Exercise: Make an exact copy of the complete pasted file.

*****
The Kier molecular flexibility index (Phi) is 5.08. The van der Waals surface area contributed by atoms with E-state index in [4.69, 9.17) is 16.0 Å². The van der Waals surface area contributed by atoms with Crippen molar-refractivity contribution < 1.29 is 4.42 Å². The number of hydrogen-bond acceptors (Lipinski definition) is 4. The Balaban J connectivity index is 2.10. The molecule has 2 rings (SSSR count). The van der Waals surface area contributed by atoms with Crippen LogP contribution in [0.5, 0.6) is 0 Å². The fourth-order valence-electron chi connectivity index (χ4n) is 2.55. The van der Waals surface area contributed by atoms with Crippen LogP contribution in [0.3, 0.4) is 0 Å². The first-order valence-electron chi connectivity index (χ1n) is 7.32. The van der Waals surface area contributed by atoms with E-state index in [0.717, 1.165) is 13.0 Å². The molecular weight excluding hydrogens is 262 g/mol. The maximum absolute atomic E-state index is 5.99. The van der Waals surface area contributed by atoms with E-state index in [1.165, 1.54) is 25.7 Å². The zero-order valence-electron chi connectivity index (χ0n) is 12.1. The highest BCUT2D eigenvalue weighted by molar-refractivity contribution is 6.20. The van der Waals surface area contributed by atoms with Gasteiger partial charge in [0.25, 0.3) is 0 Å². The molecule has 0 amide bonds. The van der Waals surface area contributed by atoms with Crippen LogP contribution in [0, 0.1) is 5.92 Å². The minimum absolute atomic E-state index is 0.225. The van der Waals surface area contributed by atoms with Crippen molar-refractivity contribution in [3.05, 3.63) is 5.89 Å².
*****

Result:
The Kier molecular flexibility index (Phi) is 5.08. The van der Waals surface area contributed by atoms with E-state index in [4.69, 9.17) is 16.0 Å². The van der Waals surface area contributed by atoms with Crippen molar-refractivity contribution < 1.29 is 4.42 Å². The number of hydrogen-bond acceptors (Lipinski definition) is 4. The Balaban J connectivity index is 2.10. The molecule has 2 rings (SSSR count). The van der Waals surface area contributed by atoms with Crippen LogP contribution in [0.5, 0.6) is 0 Å². The fourth-order valence-electron chi connectivity index (χ4n) is 2.55. The van der Waals surface area contributed by atoms with Crippen LogP contribution in [0.3, 0.4) is 0 Å². The first-order valence-electron chi connectivity index (χ1n) is 7.32. The van der Waals surface area contributed by atoms with E-state index in [0.717, 1.165) is 13.0 Å². The molecular weight excluding hydrogens is 262 g/mol. The maximum absolute atomic E-state index is 5.99. The van der Waals surface area contributed by atoms with E-state index in [1.165, 1.54) is 25.7 Å². The zero-order valence-electron chi connectivity index (χ0n) is 12.1. The highest BCUT2D eigenvalue weighted by molar-refractivity contribution is 6.20. The van der Waals surface area contributed by atoms with Gasteiger partial charge in [0.25, 0.3) is 0 Å². The molecule has 0 amide bonds. The van der Waals surface area contributed by atoms with Crippen LogP contribution in [0, 0.1) is 5.92 Å². The minimum absolute atomic E-state index is 0.225. The van der Waals surface area contributed by atoms with Crippen molar-refractivity contribution in [3.05, 3.63) is 5.89 Å².